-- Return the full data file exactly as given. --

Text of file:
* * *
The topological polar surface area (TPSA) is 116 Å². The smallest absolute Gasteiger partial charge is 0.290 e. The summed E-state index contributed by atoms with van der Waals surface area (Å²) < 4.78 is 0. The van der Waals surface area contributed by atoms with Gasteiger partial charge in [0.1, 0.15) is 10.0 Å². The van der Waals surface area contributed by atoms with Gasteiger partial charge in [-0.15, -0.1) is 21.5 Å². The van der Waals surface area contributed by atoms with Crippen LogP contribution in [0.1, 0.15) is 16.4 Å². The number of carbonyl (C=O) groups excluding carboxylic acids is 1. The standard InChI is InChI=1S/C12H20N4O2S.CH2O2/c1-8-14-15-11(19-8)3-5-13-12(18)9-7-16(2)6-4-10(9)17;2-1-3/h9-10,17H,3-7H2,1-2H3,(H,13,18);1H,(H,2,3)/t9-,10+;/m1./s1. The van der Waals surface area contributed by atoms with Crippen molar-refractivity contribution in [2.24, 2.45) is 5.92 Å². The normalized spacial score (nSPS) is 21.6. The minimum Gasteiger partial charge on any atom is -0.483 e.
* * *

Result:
The topological polar surface area (TPSA) is 116 Å². The smallest absolute Gasteiger partial charge is 0.290 e. The summed E-state index contributed by atoms with van der Waals surface area (Å²) < 4.78 is 0. The van der Waals surface area contributed by atoms with Gasteiger partial charge in [0.1, 0.15) is 10.0 Å². The van der Waals surface area contributed by atoms with Gasteiger partial charge in [-0.15, -0.1) is 21.5 Å². The van der Waals surface area contributed by atoms with Crippen LogP contribution in [0.1, 0.15) is 16.4 Å². The number of carbonyl (C=O) groups excluding carboxylic acids is 1. The standard InChI is InChI=1S/C12H20N4O2S.CH2O2/c1-8-14-15-11(19-8)3-5-13-12(18)9-7-16(2)6-4-10(9)17;2-1-3/h9-10,17H,3-7H2,1-2H3,(H,13,18);1H,(H,2,3)/t9-,10+;/m1./s1. The van der Waals surface area contributed by atoms with Crippen molar-refractivity contribution in [2.24, 2.45) is 5.92 Å². The normalized spacial score (nSPS) is 21.6. The minimum Gasteiger partial charge on any atom is -0.483 e.